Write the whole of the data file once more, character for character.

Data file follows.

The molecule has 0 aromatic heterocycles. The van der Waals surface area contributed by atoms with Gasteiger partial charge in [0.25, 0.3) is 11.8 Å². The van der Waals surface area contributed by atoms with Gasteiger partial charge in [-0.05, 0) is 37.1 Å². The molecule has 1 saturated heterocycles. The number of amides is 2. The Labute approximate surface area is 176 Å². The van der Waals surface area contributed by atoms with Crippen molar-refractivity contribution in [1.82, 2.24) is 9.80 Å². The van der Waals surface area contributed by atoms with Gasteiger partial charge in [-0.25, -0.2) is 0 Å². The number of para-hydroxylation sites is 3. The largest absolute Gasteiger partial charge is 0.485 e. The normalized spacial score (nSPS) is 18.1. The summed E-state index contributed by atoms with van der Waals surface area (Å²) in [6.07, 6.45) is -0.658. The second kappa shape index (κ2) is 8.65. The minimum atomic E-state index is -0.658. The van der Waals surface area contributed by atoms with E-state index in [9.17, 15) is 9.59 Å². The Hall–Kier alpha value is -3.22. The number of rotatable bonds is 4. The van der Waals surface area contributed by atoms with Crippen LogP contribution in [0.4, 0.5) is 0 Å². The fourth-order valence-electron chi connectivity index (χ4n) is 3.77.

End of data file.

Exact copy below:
The molecule has 0 aromatic heterocycles. The van der Waals surface area contributed by atoms with Gasteiger partial charge in [0.25, 0.3) is 11.8 Å². The van der Waals surface area contributed by atoms with Gasteiger partial charge in [-0.05, 0) is 37.1 Å². The molecule has 1 saturated heterocycles. The number of amides is 2. The Labute approximate surface area is 176 Å². The van der Waals surface area contributed by atoms with Crippen molar-refractivity contribution in [1.82, 2.24) is 9.80 Å². The van der Waals surface area contributed by atoms with Gasteiger partial charge in [-0.25, -0.2) is 0 Å². The number of para-hydroxylation sites is 3. The largest absolute Gasteiger partial charge is 0.485 e. The normalized spacial score (nSPS) is 18.1. The summed E-state index contributed by atoms with van der Waals surface area (Å²) in [6.07, 6.45) is -0.658. The second kappa shape index (κ2) is 8.65. The minimum atomic E-state index is -0.658. The van der Waals surface area contributed by atoms with E-state index in [9.17, 15) is 9.59 Å². The Hall–Kier alpha value is -3.22. The number of rotatable bonds is 4. The van der Waals surface area contributed by atoms with Crippen LogP contribution in [0.4, 0.5) is 0 Å². The fourth-order valence-electron chi connectivity index (χ4n) is 3.77.